But more important, I realized that the success of the anti-war movement in selling itself as idealistic, while never showing up to do the hard time, directly paved the way--in fact, pioneered the techniques--for neocons to sell themselves as courageous patriots, after having never shown up for service in Vietnam. And with neocon draft dodgers now trying to prove their patriotism at the cost of American lives, that leaves anti-Vietnam War liberals with a lot to answer for.
. I think that Mr. Kinsley and Mr. Poe add two important parts of the picture, but there's more to be written.
First, Mr. Poe's right that the Vietnam War set in motion a number of dynamics which affect partisan politics to this day. After the advent of the all-volunteer force in 1973, the Vietnam War had an enormous impact on the self-selection of America's "best and brightest" for military service. No longer did the George Herbert Walker Bush's, John F. Kennedys and Al Gores of America's elite join the military, as they did in WWII and Vietnam respectively. Indeed, neither did the young conservatives of the 1970s, who opted instead for the fast-track to money and/or power (see, e.g., Dick Cheney, John Ashcroft, Paul Wolfowitz, Tom Delay, Richard Perle, etc)
Fast-forward thirty years, and suddenly you have an elite on both
sides of the aisle with a dearth of military experience. The number of veterans in Congress has dropped over the last 30 years; so too has the number of veterans appointed to the bench or executive positions. Unfortunately, this dynamic affects the Democratic Party more, because of the self-selection inherent in an all-volunteer force. Values and attitudes towards the military translate across generational lines into the choices made by children. More than ever, with our all-volunteer force, these choices shape the military's composition, which in turn produces the pool of eligible veterans to serve at high levels of our government.
My experience, growing up in liberal Santa Monica during the 1980s, was that most parents did not encourage their children to consider military service -- even for a brief tour, even for the educational benefits. A lot of this traced, in my opinion, to the attitudes harbored by my friends' parents who grew up during the 1960s, and held certain attitudes towards the military as an institution. Those attitudes were passed onto the children of my generation, who have had the opportunity to choose or refuse military service in the absence of a draft. These attitudes were enough to shape school choices and career choices, and steer the overwhelming majority of my friends away from uniformed service. Those who did serve usually had some specific reason, like college financial aid or a service academy appointment. Most went off to college, found a career, and moved into adulthood without a serious glance towards military service.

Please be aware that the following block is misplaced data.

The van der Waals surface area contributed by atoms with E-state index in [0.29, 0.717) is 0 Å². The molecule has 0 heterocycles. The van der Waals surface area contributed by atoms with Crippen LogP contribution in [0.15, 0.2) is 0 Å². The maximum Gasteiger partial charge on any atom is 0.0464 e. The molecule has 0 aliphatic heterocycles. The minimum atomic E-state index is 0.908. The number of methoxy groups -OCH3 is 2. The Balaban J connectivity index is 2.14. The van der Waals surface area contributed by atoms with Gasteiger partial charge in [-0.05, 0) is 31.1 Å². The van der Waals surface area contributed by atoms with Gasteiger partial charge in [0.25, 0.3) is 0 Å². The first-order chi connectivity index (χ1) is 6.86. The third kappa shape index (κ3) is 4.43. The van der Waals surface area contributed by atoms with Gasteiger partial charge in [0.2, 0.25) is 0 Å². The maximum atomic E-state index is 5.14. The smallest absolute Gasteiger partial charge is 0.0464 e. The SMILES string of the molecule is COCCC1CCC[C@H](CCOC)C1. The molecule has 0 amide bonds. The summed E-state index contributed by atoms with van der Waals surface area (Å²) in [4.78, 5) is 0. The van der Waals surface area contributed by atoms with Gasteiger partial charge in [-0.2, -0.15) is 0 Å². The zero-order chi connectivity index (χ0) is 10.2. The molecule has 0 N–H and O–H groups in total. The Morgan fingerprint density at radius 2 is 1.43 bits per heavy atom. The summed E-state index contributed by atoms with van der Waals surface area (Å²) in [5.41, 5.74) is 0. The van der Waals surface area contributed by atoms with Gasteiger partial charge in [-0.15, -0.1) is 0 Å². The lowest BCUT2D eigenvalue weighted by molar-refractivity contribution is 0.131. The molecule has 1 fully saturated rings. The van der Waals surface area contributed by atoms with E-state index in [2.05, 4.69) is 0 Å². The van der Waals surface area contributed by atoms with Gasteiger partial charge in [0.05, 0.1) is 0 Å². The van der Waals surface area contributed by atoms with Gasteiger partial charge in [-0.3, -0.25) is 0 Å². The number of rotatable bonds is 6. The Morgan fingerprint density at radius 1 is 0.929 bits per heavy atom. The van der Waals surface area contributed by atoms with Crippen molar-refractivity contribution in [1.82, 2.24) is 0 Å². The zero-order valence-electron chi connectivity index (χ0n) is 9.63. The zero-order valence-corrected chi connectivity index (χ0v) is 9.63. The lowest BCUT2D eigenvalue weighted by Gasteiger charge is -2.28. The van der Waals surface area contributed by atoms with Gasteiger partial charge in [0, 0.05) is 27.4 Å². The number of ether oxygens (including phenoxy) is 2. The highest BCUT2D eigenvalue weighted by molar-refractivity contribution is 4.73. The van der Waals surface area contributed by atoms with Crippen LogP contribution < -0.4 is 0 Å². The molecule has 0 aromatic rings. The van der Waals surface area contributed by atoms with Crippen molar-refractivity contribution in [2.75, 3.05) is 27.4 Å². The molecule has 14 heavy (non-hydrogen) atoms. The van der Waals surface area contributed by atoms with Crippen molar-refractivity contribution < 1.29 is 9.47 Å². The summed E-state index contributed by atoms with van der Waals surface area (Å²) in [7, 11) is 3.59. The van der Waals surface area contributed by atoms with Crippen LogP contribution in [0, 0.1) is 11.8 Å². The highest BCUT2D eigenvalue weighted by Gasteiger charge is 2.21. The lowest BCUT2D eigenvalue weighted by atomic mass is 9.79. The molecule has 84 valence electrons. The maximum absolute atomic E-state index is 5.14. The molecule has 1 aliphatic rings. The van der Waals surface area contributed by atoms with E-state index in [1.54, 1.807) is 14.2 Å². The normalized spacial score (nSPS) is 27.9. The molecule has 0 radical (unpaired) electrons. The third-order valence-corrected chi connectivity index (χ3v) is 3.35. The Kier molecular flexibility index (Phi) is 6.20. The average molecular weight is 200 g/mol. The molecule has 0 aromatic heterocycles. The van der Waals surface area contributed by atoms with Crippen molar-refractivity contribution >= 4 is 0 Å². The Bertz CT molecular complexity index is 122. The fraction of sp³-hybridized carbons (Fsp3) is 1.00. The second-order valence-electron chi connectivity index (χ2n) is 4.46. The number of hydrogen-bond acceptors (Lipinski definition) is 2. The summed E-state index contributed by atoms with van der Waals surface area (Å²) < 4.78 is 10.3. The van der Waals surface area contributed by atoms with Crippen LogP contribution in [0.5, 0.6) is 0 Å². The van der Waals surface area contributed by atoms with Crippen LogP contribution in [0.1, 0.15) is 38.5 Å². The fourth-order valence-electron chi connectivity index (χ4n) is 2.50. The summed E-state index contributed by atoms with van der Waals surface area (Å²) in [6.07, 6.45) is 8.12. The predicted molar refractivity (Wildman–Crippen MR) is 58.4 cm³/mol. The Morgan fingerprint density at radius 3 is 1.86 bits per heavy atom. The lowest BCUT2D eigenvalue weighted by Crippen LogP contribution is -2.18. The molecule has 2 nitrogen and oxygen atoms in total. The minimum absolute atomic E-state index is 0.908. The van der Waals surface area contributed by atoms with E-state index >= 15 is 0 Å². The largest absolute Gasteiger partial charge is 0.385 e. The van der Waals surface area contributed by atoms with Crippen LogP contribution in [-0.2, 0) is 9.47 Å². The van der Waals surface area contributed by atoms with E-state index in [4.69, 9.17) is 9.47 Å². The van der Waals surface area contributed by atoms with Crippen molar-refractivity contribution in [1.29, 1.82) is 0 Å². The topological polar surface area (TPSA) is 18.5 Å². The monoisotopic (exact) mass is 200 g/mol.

The result is an ever-increasing divide in American society between those who've served and those who haven't. I have no data to back this up, but my emprical observation is that this divide correlates quite well with political attitudes and socioeconomic status, with both liberals and the wealthy shunning military service. (One caveat: these same groups that shun military service often flood other forms of public service. I think that fact deserves mention, although for obvious reasons, such public service doesn't carry the same credential for issues of national security.) Again, fast-forward 30 years after these decisions were made, and you see a liberal and wealthy elite that contains disproportionately less veterans.So what? Why does veteran status matter in politics?At the end of the day, this boils down to the politics of identity
. A white man cannot criticize affirmative action with the same credibility as a black man; he even risks being called a racist for his views. An old man cannot criticize the right to choose an abortion without being labeled a hypocrite and worse. Similarly, a non-veteran cannot advocate for military action -- or the lack thereof -- with the same credibility as a veteran. I don't think this is the most intelligent want to assess credibility; I don't think someone's c.v. necessarily affects the quality of their ideas. But the American public does not see it that way. These credentials serve as shorthand for the American public; they enable voters to make decisions about credibility and trustworthiness.
The recognition of this fact is why I think that Democrats swoon over men in uniform. It's more than guilt over opposition to Vietnam; it's more than trying to offset the political advantage of the incument president. This swooning is about demonstrating credibility on issues of national security where the Democratic party currently has -- rightly or wrongly -- less credibility than the GOP. Wes Clark and John Kerry both realize this, and have each tried to leverage their military records for political gain. Whether their war records will make any difference in how they serve as Commander-in-Chief is a matter for debate. (FDR did well as a wartime President with no uniformed service; LBJ did a less than stellar job despite service in WWII.)
I don't like the politics of identity, and I suspect most politicians don't either. But the Democrats have to play the game, and that means appealing to voters in 2004 on national security issues. If winning takes putting a veteran on the ticket, I wouldn't be surprised to see Dems doing what it takes to win. I'm okay with that. After all, candidates have been picked for decades because of their geographic value, religion, age, and other "important" reasons. In 2004, the key constituency may not be Southerners or moderates or the elderly -- it may be Americans who care about their security. If that's true, why not pick a veteran?